Bigger and better – why growing communications networks need better data connectors

As the platforms we use to communicate have proliferated, so have the compliance challenges and the importance of Connectors.

05 January 2024 7 mins read
by Jay Hampshire

In brief:

  • With more communications channels being used in business contexts than ever before, and new ones emerging, keeping communications compliant is an ever-growing challenge
  • The well-publicized regulatory actions for illicit communications via channels like WhatsApp underscore just how seriously regulators take communications and recordkeeping compliance
  • Growing communications networks require purpose-built data capture solutions that can grow and scale alongside them – enter data Connectors

Social media platforms now feel like an integral part of our daily lives – but that wasn’t always the case. This year marks the twentieth anniversary of Facebook, with X (Twitter) following in 2006. LinkedIn has been available for over two decades – though all of these platforms have changed dramatically since their inception, not least in terms of user numbers.

According to digital consultancy Kepios’ January 2023 data report, 59.4% of the worldwide population are regular social networking platform users – around 4.76 billion people. That number is growing at a rate of 3% per year. Social platforms are now an integral part of how we connect and communicate – and how we do business.

Leveraging new technologies in the workplace – especially ones we are familiar with in our personal lives – often happens without due consideration or analysis of potential compliance risks. This is especially true of technologies that were not created with the intense regulatory requirements of financial services industries in mind.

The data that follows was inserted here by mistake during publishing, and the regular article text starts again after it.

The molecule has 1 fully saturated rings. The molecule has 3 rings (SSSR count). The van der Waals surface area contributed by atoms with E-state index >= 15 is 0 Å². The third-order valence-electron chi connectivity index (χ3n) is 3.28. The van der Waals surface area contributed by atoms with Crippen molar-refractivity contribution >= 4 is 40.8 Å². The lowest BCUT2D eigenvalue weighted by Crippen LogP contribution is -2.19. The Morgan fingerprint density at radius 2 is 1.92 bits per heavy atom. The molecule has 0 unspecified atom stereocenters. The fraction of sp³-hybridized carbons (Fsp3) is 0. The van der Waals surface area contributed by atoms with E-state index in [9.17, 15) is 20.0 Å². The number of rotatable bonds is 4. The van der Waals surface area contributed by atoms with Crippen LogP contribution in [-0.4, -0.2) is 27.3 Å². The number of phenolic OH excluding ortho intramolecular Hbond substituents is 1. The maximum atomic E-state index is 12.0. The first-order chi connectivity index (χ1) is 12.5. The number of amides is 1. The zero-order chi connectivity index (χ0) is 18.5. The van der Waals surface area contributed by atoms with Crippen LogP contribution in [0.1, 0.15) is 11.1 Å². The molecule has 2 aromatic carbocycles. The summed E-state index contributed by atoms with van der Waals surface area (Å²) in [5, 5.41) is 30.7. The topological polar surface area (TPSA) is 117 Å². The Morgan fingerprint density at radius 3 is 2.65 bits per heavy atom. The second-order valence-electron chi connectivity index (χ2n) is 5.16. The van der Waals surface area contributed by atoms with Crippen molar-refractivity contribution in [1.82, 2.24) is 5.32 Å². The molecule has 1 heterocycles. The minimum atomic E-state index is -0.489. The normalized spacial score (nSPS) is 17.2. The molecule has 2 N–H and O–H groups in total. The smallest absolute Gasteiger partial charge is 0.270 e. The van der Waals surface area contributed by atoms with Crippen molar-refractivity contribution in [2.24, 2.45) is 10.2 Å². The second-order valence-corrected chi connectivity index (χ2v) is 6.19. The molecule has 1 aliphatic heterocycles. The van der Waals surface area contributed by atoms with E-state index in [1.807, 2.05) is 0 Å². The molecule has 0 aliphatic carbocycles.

Reverse engineering

Social media platforms were not designed to satisfy the compliance requirements of financial regulators – they don’t have built-in compliance functionality as part of their digital DNA. As such, they may only be able to provide a snapshot of user data, which can include messages, recipients, and posts, rather than a comprehensive end-to-end audit trail of user activity. This means that records and datasets can be incomplete, which is further problematized by users being able to delete content before it can be captured and archived – or by the platform themselves deleting older content as they continually update their systems.

But social media platforms now see widespread use by businesses of all kinds. Over 58 million businesses are listed on LinkedIn, with 2.7 million of them posting daily, and over 200 million businesses use Meta-based apps to connect with customers. If organizations want to stay part of the conversation, to connect with customers, prospects, potential hires, and peers – social media connectivity needs to be embraced – but done so from a compliance-first standpoint.

Changing channels

What has further blurred the lines around communications compliance is the increasing overlap between personal and professional communications channels. WhatsApp is a prime example – its near ubiquitous scale and ease of use means many of us use it as a primary communications channel in our day-to-day lives, which also means we are likely to use it as a means to contact colleagues and clients about business matters using our personal accounts and devices.

The compliance challenges WhatsApp has posed to organizations are well documented, with high-profile regulatory enforcement actions over the last few years serving to underscore the severity of off-channel communications and the need for clear delineation between the personal and professional.  

Previously, social media channels clearly sat on the ‘personal’ side of this line, designed for community outreach and connection. Pure business-to-business, enterprise-level communication took place through platforms such as Bloomberg, Refinitiv, and IceChat. Compliance, legal, and tech teams approved these channels for use and controlled and captured messages sent using them.

But as easy-to-use channels continue to gain traction in the business communications sphere, seeing wider adoption thanks to employees wanting to ‘meet’ clients and customers on their preferred communications channels for ease and consistency, organizations face a challenge. Banning channels like WhatsApp might seem like a means to avoid illicit communications taking place altogether, but only 2.6% of survey respondents believe channel bans are an effective compliance solution. The key to compliant communications isn’t disconnecting channels – but connecting them.